Director: William Wyler
As I may have mentioned before I tend to have something against things that are considered classics. It doesn’t matter what medium it is, books (Jane Austen – turgid romance), music (The Beatles and Elvis – both vastly overrated), film (Citizen Kane – don’t even get me started on this rant, it’s in the book so it is on the cards), or even iconic people (John Lennon – nobody can be that pure and good its just nauseating), you can pretty much guarantee that I will either take an extreme dislike to it or out and out despise it. This seems to be the case with Audrey Hepburn I’m afraid. I’m not disputing that she was a beautiful woman because she really was stunning (throughout her life, not just her time in front of the camera as Hollywood royalty) but for me she just doesn’t really inspire me in the same way that she seems to for others when it comes to her films. Breakfast At Tiffany’s (Blake Edwards, 1961) was a perfectly pleasant film but was not life changing like so many people imply it has been for them. The same can be said for Roman Holiday.
As Joshua Klein says, “Roman Holiday itself actually presents the flip side to the Cinderella fable.” (282, 1001 Movies You Must See Before You Die) Hepburn’s Princess Ann escapes her ever constant minders and goes off to explore the city where she meets and, consequently, falls in love with Gregory Peck’s American journalist – all to no avail due to their relative positions in life making the relationship completely untenable. It’s a simple little movie with some glorious scenery thanks to Wyler shooting on location in Rome and it was a great way to spend a miserable winter’s afternoon but it’s not an essential part of my movie collection by any means.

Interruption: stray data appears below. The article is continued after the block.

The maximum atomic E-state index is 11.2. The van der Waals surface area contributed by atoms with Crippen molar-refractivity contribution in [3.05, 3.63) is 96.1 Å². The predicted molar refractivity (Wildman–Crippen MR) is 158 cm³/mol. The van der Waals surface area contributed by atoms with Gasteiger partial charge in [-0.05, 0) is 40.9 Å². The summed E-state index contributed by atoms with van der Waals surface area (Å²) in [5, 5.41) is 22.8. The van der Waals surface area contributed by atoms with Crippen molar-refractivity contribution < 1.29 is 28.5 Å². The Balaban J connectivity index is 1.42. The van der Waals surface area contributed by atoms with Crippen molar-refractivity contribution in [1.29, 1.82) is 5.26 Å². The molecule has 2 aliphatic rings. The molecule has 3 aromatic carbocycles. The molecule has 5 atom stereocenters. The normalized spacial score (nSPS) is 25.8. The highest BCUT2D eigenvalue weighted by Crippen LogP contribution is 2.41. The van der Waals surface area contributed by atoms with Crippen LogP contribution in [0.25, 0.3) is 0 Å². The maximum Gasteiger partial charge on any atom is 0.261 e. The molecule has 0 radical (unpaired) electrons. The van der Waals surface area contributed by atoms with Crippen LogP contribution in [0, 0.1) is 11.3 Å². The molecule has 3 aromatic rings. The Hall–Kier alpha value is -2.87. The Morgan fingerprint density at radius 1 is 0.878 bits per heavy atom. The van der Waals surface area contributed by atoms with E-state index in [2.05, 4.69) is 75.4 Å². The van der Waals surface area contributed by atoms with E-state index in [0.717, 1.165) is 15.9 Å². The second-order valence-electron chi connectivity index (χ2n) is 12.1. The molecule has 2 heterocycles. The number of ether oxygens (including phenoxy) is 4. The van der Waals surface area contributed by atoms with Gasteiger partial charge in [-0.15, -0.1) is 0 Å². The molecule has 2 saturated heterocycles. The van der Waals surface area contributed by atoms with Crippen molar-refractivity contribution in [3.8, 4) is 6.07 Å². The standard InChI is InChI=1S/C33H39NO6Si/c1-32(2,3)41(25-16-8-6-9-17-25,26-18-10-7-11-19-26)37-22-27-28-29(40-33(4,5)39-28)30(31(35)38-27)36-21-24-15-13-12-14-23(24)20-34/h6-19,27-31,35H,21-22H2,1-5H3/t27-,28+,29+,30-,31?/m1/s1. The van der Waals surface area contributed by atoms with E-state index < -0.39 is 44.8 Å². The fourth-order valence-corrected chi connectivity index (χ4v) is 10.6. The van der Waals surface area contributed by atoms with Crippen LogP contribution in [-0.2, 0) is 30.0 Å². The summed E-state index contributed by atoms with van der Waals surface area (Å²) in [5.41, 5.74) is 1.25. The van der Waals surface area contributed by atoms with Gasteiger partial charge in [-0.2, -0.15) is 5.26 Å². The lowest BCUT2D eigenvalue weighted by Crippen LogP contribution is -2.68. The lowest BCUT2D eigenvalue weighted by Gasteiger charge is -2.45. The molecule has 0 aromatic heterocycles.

“Peck and Hepburn are excellent as the two mismatched lovers, and Eddie Albert is perfect as Peck’s eager tagalong cameraman.” (282) I’m not sure I would necessarily agree with Klein’s opinion here, although Eddie Albert is memorable as the cameraman and provided a number of laughs. I just think rather a lot of credence has been given to both Peck and Hepburn as the film becomes older. There’s almost a sense of rose-tinted glasses when it comes to Audrey Hepburn, especially. By all means however watch Roman Holiday – it was a lovely film and the footage of Rome is fantastic and certainly made me want to visit. I can’t say that I’m any more enamoured of Hepburn than I was before and my favourite of her roles will continue to be as Eliza Dolittle in My Fair Lady (George Cukor, 1964)
“She’d be cast as the ingenue many more times over in her career, but it was this film that officially and auspiciously marked her arrival.” (282)